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Nat Chem. 2009 Apr;1(1):74-9. doi: 10.1038/nchem.112.

Halogen bonds as orthogonal molecular interactions to hydrogen bonds.

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  • 1Department of Biochemistry and Molecular Biology, 1870 Campus Delivery, Colorado State University, Fort Collins, Colorado 80523-1870, USA.

Abstract

Halogen bonds (X-bonds) are shown to be geometrically perpendicular to and energetically independent of hydrogen bonds (H-bonds) that share a common carbonyl oxygen acceptor. This orthogonal relationship is accommodated by the in-plane and out-of-plane electronegative potentials of the oxygen, which are differentially populated by H- and X-bonds. Furthermore, the local conformation of a peptide helps to define the geometry of the H-bond and thus the oxygen surface that is accessible for X-bonding. These electrostatic and steric forces conspire to impose a strong preference for the orthogonal geometry of X- and H-bonds. Thus, the optimum geometry of an X-bond can be predicted from the pattern of H-bonds in a folded protein, enabling X-bonds to be introduced to improve ligand affinities without disrupting these structurally important interactions. This concept of orthogonal molecular interactions can be exploited for the rational design of halogenated ligands as inhibitors and drugs, and in biomolecular engineering.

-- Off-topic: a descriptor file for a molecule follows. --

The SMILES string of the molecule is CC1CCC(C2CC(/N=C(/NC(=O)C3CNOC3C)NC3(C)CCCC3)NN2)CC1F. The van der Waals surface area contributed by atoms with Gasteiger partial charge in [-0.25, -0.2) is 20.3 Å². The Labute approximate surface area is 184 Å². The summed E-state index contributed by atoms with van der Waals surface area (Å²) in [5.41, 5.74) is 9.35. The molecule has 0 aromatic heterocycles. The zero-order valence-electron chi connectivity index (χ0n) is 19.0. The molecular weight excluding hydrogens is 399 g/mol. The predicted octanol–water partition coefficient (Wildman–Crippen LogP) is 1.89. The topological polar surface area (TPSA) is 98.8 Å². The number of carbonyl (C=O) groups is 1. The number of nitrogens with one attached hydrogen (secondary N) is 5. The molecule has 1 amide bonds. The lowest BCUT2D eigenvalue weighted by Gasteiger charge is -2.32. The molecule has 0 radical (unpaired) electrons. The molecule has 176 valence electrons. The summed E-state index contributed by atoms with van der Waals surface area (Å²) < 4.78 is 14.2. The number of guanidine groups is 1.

PMID:
21378804
DOI:
10.1038/nchem.112
[PubMed - indexed for MEDLINE]
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